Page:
Interesting thoughts. My questions focus on data: Are you proposing to download the entire Twitter content data store if p2p capabilities are detected? On the ad data store side of the equation, how would you address concerns by the Twitter’s of the world who required ad rotation which has to be explicitly served up by them using variable information such has user interests, time of day, location, etc?

    Perhaps share the massive data store’s across the p2p connections a la the music & file -sharing p2p services of the past whereby if you’re connection & server met strict guidelines for performance a certain amount of data could be stored and served up by your local machine?

    I imagine I’m probably looking too far ahead toward the end game, whereas your intermediary steps would definitely provide for *less* points of failure and thus more stable, faster and robust.

    Again, nifty concept…I’ll be interested to see where the feedback goes and if the catches on.

  • Myself says:

    The biggest issue I can see quickly is TRUST. Imagine going to a link farm and you are downloading some of their code that starts serving some crap or convertigyour browser in a spam bot or similar. Unless that problem is solved with some strict protocol that browsers follow, I wouldn’t want my browser to get anybody’s code.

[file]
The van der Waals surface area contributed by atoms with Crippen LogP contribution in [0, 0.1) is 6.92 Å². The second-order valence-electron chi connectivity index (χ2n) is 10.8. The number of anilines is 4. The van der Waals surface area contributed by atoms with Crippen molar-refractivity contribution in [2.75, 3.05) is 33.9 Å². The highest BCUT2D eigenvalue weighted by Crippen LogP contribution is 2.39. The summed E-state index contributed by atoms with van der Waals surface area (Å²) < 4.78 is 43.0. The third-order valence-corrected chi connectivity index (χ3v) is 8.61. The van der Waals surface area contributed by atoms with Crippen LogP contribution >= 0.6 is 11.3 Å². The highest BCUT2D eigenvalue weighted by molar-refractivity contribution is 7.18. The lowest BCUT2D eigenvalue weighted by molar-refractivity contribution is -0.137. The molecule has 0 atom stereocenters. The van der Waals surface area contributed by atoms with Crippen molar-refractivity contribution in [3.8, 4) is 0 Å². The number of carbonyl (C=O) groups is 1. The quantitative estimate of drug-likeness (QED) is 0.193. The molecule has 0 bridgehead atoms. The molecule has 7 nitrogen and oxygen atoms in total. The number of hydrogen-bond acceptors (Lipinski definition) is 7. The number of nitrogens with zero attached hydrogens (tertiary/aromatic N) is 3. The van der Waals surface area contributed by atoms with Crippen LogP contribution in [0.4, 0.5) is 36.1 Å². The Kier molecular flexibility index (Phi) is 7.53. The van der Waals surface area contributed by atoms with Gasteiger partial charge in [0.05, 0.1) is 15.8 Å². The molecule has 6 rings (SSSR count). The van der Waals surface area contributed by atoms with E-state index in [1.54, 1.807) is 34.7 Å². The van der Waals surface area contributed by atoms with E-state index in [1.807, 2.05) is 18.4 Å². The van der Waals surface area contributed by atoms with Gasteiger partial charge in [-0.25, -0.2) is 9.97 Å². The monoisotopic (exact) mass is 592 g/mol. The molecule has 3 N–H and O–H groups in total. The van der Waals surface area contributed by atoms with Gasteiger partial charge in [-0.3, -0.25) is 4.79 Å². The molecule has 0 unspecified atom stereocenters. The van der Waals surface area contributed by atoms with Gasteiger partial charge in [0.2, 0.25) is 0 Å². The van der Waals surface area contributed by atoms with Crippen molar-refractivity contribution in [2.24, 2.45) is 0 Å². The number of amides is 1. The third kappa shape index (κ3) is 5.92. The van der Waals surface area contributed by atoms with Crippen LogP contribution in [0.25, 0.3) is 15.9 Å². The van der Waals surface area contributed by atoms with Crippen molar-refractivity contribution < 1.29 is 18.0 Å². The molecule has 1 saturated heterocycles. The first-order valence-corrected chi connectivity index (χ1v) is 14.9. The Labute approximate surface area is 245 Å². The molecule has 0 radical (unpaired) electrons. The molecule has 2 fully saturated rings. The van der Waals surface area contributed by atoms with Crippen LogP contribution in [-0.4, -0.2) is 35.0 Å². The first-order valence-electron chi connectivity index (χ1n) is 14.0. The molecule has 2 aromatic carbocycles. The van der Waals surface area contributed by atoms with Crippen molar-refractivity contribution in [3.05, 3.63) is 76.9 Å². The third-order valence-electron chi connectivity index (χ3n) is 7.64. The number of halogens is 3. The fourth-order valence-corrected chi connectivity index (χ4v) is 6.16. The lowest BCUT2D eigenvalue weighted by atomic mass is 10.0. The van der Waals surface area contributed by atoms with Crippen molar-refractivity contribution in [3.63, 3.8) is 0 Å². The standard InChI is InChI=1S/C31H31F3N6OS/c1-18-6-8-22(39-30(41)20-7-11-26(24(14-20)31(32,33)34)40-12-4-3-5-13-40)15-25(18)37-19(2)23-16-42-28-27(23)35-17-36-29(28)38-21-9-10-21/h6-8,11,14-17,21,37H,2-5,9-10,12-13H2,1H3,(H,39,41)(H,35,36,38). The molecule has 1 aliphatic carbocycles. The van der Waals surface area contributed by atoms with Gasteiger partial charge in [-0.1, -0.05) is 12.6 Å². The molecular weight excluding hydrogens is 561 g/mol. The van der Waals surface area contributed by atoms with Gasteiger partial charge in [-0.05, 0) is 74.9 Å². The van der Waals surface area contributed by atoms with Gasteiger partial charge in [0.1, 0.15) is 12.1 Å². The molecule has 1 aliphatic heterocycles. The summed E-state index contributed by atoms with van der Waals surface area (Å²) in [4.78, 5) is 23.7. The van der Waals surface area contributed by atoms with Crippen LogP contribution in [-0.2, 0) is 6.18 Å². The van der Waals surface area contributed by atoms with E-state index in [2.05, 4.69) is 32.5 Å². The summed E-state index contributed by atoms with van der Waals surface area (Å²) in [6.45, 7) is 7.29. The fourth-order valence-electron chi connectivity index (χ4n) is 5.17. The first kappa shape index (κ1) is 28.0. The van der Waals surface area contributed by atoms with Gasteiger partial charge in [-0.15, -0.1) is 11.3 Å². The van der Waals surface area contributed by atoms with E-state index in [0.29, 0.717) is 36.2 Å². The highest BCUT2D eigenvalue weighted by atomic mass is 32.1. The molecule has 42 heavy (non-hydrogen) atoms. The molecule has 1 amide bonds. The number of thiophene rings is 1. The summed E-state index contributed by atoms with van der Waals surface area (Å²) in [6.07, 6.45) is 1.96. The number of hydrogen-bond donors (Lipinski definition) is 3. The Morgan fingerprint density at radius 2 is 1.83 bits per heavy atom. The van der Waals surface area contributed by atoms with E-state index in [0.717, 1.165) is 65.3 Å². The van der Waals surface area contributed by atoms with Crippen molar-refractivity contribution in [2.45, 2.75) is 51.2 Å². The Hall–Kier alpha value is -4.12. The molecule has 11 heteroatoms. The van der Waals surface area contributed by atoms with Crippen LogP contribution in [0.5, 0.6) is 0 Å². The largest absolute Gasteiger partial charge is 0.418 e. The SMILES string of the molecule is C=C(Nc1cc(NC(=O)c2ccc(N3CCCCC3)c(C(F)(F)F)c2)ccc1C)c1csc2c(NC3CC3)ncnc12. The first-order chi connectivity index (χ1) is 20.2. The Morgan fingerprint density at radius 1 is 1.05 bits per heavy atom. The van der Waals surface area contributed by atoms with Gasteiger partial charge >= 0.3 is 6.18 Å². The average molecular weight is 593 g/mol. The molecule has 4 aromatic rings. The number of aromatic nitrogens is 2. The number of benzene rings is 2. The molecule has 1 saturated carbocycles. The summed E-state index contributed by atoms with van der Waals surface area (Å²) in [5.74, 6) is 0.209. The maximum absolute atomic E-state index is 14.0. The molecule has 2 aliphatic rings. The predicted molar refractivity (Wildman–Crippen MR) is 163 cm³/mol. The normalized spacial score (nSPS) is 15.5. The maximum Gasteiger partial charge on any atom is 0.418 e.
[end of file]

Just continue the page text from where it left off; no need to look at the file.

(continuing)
Otherwise, I agree with your idea.

  • Bill La Forge says:

    So start creating apps for Opera Unite already. Standards follow usage.

    I was really big on web3.0 for for a while–which is what this sounds like–until I got hooked on scalability–which I think has more potential revenue. With all the interest in nosql databases out there, I suspect that others have followed the same course.

    On the flip side, p2p webapps is a much more comprehensive tool than nosql. But it is harder. I think it will come in time as the various technologies that it depends on mature.

  • MarkB says:

    @Brett – I think we need to separate public data and private data. Public data could be distributed over many peers, whereas private data could be stored locally and possibly also on the originating server.

    @Myself – I agree, I think there needs to be significant discussion on security and standards before this model can go mainstream. Personally I don’t think I’ve suffered from any security related issues using native P2P applications. In theory there’s no reason why moving to a web based P2P model would cause any more issues than native.